*N.B. These sessions will take place online via zoom: https://ubc.zoom.us/j/69961568613?pwd=eUJ4SFRneGIxbmdGUkQ5OEFLeHhudz09*

- Shibing Chen,
*University of Science and Technology of China* - Young-Heon Kim,
*University of British Columbia* - Soumik Pal,
*University of Washington* - Brendan Pass†,
*University of Alberta* - Asuka Takatsu,
*Tokyo Metropolitan University*

Inspired by Perelman’s work on the entropy formula for Ricci flow, we introduce the $W$-entropy and prove its monotonicity and rigidity theorem for the geodesics flow on the Wasserstein space over Riemannian manifold. This improves an earlier result due to Lott and Villani on the displacement of the Boltzmann type entropy on Riemannian manifolds with non-negative Ricci curvature. We then introduce the Langevin deformation on the Wasserstein space, which interpolates the Wasserstein geodesic flow and the gradient flow of the Boltzmann entropy (i.e., the heat equation on the underlying manifold). Moreover, we present a $W$-entropy type formula for the Langevin deformation. Joint work with Songzi Li.

Optimal transport studies the most economical movement of resources. In other words, one considers a pile of raw material and wants to transport it to a final configuration in a cost-efficient way. Under quite general assumptions, the solution to this problem will be induced by a transport map where the mass at each point in the initial distribution is sent to a unique point in the target distribution. In this talk, we will discuss the regularity of this transport map (i.e., whether nearby points in the first pile are sent to nearby points in the second pile). $$ $$ It turns out there are both local and global obstructions to establishing smoothness for the transport. When the cost is induced by a convex potential, we show that the local obstruction corresponds to the curvature of an associated Kähler manifold and discuss the geometry of this curvature tensor. In particular, we show (somewhat surprisingly) that its negativity is preserved along Kähler-Ricci flow.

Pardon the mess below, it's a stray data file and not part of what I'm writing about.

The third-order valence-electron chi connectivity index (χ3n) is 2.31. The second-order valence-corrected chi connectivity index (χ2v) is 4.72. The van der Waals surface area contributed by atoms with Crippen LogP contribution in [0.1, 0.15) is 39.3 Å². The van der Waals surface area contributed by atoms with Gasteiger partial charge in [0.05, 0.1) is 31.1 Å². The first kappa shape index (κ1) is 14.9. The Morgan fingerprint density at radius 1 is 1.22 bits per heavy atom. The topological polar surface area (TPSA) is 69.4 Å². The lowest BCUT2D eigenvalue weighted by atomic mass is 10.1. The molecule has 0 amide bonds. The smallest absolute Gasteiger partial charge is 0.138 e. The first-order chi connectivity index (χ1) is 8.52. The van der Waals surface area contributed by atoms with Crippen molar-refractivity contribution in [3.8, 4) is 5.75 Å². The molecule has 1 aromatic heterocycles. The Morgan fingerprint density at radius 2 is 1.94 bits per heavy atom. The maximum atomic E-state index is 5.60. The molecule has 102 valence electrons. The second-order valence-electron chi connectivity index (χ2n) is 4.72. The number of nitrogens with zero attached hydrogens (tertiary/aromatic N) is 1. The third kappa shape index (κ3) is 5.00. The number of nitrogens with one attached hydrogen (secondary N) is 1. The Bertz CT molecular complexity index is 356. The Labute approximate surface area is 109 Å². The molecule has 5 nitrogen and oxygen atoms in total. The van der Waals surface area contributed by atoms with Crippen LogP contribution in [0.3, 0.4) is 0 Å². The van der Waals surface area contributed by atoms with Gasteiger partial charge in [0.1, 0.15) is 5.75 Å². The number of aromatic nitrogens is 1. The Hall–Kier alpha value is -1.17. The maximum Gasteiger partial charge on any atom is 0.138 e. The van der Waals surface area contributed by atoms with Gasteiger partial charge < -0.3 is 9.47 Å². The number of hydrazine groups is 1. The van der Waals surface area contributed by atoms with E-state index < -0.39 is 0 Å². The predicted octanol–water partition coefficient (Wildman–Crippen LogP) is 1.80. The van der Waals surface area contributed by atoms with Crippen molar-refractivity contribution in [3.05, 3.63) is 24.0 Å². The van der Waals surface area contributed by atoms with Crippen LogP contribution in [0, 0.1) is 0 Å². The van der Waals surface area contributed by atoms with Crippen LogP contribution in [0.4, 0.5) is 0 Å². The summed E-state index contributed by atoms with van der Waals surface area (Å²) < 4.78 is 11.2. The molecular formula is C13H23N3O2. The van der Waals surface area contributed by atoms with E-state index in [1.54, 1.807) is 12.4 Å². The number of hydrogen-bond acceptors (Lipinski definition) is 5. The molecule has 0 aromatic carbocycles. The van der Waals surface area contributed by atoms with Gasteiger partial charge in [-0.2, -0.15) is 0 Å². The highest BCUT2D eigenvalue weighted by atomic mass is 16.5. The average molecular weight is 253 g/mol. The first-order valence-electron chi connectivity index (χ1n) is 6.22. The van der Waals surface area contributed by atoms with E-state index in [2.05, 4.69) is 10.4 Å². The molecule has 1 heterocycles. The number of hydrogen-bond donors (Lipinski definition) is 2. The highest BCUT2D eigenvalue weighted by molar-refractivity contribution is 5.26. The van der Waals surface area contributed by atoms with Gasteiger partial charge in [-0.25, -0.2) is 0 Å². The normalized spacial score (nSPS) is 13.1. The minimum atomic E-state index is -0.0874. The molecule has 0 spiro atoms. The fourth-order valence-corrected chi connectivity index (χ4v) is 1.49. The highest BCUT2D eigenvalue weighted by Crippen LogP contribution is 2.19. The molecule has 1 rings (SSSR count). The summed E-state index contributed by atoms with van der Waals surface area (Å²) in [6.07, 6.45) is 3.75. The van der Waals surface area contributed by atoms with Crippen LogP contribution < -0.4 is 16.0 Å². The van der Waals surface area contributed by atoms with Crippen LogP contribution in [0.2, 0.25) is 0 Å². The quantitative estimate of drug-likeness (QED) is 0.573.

We discuss the gradient flow structure of hydrodynamic limit equations obtained from microscopic interacting particle systems. We first show that for a wide class of reversible non-degenerate interacting particle systems, their hydrodynamic limit equations are formally given as a gradient flow with respect to the Wasserstein metric with mobility. Then we discuss when such formulation can be justified rigorously, and how it can be applied for the study of hydrodynamic limits. This talk is based on an ongoing work with Kohei Hayashi.

Multi-marginal optimal transport, a natural extension of the well-known classical optimal transport problem, is the problem of correlating given probability measures as efficiently as possible relative to a given cost function. Although a variety of applications have arisen over the past twelve years, the structure of solutions for the multi-marginal case has been difficult to address, mainly due to the strong dependence on the cost function. In this talk, I will briefly outline the known theory for uniqueness of this problem. Next, I will present a recent joint work with Brendan Pass based on a general condition on the cost function that provides uniqueness.

Consider the problem of matching two independent sets of $N$ i.i.d. observations from two densities $\rho_0$ and $\rho_1$ in $\mathbb{R}^d$. For an arbitrary continuous cost function, the optimal assignment problem looks for the matching that minimizes the total cost. We consider instead the problem where each matching is endowed with a Gibbs probability weight proportional to the exponential of the negative total cost of that matching. Viewing each matching as a joint distribution with $N$ atoms, we then take a convex combination with respect to the above Gibbs probability measure. We show that this resulting random joint distribution converges, as $N\rightarrow \infty$, to the solution of a variational problem, introduced by Föllmer, called the Schrödinger problem. Finally, we prove limiting Gaussian fluctuations for this convergence in the form of Central Limit Theorems for integrated test functions. This is enabled by a novel chaos decomposition for permutation symmetric statistics, generalizing the Hoeffding decomposition for U-statistics. Our results establish a novel passage for the transition from discrete to continuum in Schrödinger’s lazy gas experiment.

In this talk, we will introduce some interesting applications of optimal transportation in various fields including a reconstruction problem in cosmology; a brief proof of isoperimetric inequality in geometry; and an application in image recognition relating to a transport between hypercubes. This talk is based on a series of joint work with Shibing Chen, Xu-Jia Wang, and with Gregoire Loeper.